Kelley, Hall Jackson

Kelley, Hall Jackson,

1790–1874, American propagandist for the settlement of Oregon, b. Northwood, N.H. A schoolmaster in Boston (1818–23) and later a railroad surveyor in Maine, he founded (1829) a society to promote American settlement in the disputed Columbia River country and wrote appeals to prospective colonists. He secured the aid of Nathaniel J. WyethWyeth, Nathaniel Jarvis,
1802–56, American explorer and trader in the far West, b. Cambridge, Mass. A businessman in Boston, he was fired with a desire to go to Oregon by the eloquence of Hall J. Kelley.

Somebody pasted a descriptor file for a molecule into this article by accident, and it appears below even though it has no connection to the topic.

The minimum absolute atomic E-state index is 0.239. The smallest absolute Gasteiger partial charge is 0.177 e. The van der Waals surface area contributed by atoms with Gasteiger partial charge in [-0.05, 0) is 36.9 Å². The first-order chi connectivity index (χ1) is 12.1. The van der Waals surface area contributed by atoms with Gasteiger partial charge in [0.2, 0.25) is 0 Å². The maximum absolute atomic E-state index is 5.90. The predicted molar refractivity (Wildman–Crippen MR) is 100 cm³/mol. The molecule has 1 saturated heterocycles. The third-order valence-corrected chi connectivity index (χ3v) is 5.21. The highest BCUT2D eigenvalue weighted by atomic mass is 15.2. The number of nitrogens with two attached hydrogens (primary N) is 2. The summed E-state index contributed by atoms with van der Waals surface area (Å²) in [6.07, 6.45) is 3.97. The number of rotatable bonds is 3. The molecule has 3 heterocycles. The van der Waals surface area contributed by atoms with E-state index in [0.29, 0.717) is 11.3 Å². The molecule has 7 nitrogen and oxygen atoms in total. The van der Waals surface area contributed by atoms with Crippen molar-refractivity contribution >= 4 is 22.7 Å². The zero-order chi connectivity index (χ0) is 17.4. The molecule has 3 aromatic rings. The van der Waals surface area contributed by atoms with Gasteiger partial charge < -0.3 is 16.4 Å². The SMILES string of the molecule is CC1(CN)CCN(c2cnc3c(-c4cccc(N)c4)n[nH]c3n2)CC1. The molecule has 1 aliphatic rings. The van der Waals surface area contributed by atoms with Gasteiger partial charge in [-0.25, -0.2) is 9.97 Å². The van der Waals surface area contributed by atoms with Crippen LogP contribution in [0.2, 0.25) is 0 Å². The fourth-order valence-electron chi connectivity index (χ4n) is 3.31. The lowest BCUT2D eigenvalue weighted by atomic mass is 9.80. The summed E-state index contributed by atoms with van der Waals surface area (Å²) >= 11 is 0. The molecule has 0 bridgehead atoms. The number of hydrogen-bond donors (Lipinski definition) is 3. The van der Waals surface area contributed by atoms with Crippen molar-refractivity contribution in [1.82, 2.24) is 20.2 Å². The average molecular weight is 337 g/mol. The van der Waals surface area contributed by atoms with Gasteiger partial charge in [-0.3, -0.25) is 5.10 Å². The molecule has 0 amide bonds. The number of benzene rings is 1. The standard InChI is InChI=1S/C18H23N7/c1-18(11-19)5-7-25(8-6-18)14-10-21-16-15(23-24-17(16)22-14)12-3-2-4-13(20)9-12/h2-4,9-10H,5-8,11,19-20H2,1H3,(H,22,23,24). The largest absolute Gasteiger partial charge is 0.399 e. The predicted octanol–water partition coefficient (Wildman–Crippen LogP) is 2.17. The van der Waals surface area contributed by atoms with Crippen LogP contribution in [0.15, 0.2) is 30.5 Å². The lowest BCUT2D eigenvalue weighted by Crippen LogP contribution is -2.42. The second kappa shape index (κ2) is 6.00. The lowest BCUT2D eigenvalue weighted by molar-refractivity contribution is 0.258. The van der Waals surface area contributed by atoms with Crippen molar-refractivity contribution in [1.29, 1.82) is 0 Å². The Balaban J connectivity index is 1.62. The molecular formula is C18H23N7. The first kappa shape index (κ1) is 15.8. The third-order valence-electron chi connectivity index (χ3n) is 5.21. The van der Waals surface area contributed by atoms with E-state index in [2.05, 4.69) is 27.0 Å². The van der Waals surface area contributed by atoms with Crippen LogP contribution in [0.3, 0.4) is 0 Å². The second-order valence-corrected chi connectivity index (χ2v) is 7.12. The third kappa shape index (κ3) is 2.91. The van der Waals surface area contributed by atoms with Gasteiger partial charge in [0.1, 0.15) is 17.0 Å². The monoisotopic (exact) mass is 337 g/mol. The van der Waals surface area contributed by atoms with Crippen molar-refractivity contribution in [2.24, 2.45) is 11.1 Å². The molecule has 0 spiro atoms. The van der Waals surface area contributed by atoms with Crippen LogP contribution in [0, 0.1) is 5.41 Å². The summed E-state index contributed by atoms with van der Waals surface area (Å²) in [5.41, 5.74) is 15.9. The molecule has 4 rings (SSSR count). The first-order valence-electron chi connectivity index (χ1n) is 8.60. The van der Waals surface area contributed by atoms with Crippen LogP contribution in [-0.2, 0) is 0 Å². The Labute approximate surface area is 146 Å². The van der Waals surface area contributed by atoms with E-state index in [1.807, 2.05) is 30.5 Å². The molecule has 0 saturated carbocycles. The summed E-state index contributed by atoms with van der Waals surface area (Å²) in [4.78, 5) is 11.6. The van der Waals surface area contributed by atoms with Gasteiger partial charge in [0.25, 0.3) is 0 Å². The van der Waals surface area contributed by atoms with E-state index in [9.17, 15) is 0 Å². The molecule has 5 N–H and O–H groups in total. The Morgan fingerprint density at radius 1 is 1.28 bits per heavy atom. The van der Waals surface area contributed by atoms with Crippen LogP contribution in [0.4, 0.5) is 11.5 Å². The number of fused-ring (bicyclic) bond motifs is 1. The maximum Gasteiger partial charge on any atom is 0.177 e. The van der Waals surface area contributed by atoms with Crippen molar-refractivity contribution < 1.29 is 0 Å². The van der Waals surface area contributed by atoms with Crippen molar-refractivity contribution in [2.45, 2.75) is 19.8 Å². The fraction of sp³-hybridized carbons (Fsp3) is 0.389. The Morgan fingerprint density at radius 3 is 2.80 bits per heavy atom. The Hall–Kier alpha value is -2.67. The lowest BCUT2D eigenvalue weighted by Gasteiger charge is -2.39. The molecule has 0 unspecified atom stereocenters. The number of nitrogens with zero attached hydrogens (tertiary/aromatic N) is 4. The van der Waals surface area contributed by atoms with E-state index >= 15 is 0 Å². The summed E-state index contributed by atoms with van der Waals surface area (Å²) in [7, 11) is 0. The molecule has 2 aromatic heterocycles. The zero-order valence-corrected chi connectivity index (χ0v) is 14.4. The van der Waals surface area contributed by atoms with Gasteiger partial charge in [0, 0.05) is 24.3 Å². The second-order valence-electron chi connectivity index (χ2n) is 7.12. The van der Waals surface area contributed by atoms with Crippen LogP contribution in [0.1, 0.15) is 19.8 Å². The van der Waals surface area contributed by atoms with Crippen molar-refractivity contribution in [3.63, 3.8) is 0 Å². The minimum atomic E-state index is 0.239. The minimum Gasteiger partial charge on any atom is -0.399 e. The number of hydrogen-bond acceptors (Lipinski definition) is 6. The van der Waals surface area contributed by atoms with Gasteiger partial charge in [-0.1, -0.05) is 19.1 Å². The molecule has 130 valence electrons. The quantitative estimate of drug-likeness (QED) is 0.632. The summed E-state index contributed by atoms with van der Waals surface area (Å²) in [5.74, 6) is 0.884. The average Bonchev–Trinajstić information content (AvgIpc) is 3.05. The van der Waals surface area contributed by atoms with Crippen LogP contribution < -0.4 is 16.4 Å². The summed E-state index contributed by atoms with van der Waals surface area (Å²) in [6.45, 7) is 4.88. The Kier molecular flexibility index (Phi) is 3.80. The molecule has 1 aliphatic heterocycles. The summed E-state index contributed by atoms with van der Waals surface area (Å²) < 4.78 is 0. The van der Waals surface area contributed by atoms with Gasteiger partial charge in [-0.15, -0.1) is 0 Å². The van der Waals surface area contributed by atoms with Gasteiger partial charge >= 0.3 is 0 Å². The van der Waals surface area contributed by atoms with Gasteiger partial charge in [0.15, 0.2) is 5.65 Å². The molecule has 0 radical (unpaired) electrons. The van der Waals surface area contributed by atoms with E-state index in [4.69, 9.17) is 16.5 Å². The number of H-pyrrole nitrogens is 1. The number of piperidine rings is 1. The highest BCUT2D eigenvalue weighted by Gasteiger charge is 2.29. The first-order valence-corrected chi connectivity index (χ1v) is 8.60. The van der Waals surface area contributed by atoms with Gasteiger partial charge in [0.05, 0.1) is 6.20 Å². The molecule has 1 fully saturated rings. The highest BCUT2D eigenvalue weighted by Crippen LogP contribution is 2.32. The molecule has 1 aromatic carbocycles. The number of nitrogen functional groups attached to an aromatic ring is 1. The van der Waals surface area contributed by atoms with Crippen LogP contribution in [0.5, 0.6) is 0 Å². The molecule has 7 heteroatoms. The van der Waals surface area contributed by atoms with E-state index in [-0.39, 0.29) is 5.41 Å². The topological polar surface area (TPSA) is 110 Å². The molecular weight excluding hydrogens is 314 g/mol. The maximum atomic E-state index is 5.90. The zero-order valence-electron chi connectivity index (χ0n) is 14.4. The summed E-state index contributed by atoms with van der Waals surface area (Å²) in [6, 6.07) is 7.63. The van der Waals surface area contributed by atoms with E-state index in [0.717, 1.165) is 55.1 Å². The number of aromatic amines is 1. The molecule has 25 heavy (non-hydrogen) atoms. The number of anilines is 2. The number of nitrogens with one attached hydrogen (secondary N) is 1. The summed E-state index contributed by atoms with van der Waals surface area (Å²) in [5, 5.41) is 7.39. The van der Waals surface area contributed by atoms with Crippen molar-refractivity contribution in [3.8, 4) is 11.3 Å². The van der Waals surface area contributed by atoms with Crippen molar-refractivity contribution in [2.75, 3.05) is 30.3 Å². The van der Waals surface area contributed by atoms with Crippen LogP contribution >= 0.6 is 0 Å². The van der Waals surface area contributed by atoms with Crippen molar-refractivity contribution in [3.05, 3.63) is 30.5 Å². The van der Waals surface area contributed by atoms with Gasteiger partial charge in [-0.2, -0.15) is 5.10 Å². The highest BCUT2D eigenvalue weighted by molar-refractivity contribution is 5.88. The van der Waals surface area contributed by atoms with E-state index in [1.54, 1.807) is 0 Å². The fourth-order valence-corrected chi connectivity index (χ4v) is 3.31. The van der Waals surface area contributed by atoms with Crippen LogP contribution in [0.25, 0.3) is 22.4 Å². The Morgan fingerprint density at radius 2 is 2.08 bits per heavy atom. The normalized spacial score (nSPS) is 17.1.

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, but plans for a joint expedition to the West were delayed, and Wyeth went alone. In 1833, Kelley went to New Orleans, sailed to Veracruz, and crossed Mexico to California, where he met the trader Ewing Young. The two arrived in the Oregon country in 1834. A sick and discouraged man, Kelley was sheltered at Fort Vancouver by Dr. John McLoughlinMcLoughlin, John
, 1784–1857, Canadian-American fur trader in Oregon, b. Rivière du Loup, near Quebec. A physician and then a trader, he was (1824–46) chief agent and administrator of the Hudson's Bay Company in the Columbia River country, when it was hotly
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 until the spring of 1835, when he returned to Boston. He subsequently wrote a "memoir" on Oregon, which was presented to Congress by Caleb Cushing.


See biography by F. W. Powell (1917); Fred W. Powell, ed., Hall J. Kelley on Oregon (1932).

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